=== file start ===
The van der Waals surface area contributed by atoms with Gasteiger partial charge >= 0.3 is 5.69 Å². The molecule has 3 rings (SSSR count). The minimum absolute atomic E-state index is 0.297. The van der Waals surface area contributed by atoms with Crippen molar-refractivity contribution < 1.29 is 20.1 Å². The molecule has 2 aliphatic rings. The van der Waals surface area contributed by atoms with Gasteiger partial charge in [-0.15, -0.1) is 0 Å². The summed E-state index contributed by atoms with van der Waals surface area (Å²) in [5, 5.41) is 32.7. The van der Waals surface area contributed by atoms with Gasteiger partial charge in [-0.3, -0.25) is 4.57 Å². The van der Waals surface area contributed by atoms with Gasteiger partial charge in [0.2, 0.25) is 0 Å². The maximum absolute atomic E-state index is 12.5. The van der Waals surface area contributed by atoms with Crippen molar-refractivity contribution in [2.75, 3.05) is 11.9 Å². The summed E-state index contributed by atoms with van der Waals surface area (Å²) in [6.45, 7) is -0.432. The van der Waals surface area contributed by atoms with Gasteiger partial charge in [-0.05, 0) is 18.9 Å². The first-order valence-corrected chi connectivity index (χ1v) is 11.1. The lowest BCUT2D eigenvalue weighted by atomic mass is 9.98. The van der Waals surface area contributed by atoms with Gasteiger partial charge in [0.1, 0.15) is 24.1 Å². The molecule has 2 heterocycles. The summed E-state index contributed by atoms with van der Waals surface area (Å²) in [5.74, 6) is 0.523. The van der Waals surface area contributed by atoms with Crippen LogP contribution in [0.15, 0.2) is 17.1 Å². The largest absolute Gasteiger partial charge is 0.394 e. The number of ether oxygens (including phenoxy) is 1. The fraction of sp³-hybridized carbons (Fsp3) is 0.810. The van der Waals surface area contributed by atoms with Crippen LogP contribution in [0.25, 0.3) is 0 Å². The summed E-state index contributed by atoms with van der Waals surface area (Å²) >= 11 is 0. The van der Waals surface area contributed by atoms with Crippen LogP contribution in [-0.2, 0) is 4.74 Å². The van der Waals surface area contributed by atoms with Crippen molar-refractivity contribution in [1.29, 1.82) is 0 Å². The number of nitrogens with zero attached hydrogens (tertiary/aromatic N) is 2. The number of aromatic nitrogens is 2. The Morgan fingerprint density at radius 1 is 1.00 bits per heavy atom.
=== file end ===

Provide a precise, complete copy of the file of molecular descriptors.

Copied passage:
The van der Waals surface area contributed by atoms with Gasteiger partial charge >= 0.3 is 5.69 Å². The molecule has 3 rings (SSSR count). The minimum absolute atomic E-state index is 0.297. The van der Waals surface area contributed by atoms with Crippen molar-refractivity contribution < 1.29 is 20.1 Å². The molecule has 2 aliphatic rings. The van der Waals surface area contributed by atoms with Gasteiger partial charge in [-0.15, -0.1) is 0 Å². The summed E-state index contributed by atoms with van der Waals surface area (Å²) in [5, 5.41) is 32.7. The van der Waals surface area contributed by atoms with Gasteiger partial charge in [-0.3, -0.25) is 4.57 Å². The van der Waals surface area contributed by atoms with Gasteiger partial charge in [0.2, 0.25) is 0 Å². The maximum absolute atomic E-state index is 12.5. The van der Waals surface area contributed by atoms with Crippen molar-refractivity contribution in [2.75, 3.05) is 11.9 Å². The summed E-state index contributed by atoms with van der Waals surface area (Å²) in [6.45, 7) is -0.432. The van der Waals surface area contributed by atoms with Gasteiger partial charge in [-0.05, 0) is 18.9 Å². The first-order valence-corrected chi connectivity index (χ1v) is 11.1. The lowest BCUT2D eigenvalue weighted by atomic mass is 9.98. The van der Waals surface area contributed by atoms with Gasteiger partial charge in [0.1, 0.15) is 24.1 Å². The molecule has 2 heterocycles. The summed E-state index contributed by atoms with van der Waals surface area (Å²) in [5.74, 6) is 0.523. The van der Waals surface area contributed by atoms with Crippen LogP contribution in [0.15, 0.2) is 17.1 Å². The largest absolute Gasteiger partial charge is 0.394 e. The number of ether oxygens (including phenoxy) is 1. The fraction of sp³-hybridized carbons (Fsp3) is 0.810. The van der Waals surface area contributed by atoms with Crippen LogP contribution in [0.25, 0.3) is 0 Å². The summed E-state index contributed by atoms with van der Waals surface area (Å²) >= 11 is 0. The van der Waals surface area contributed by atoms with Crippen LogP contribution in [-0.2, 0) is 4.74 Å². The van der Waals surface area contributed by atoms with Crippen molar-refractivity contribution in [1.29, 1.82) is 0 Å². The number of nitrogens with zero attached hydrogens (tertiary/aromatic N) is 2. The number of aromatic nitrogens is 2. The Morgan fingerprint density at radius 1 is 1.00 bits per heavy atom.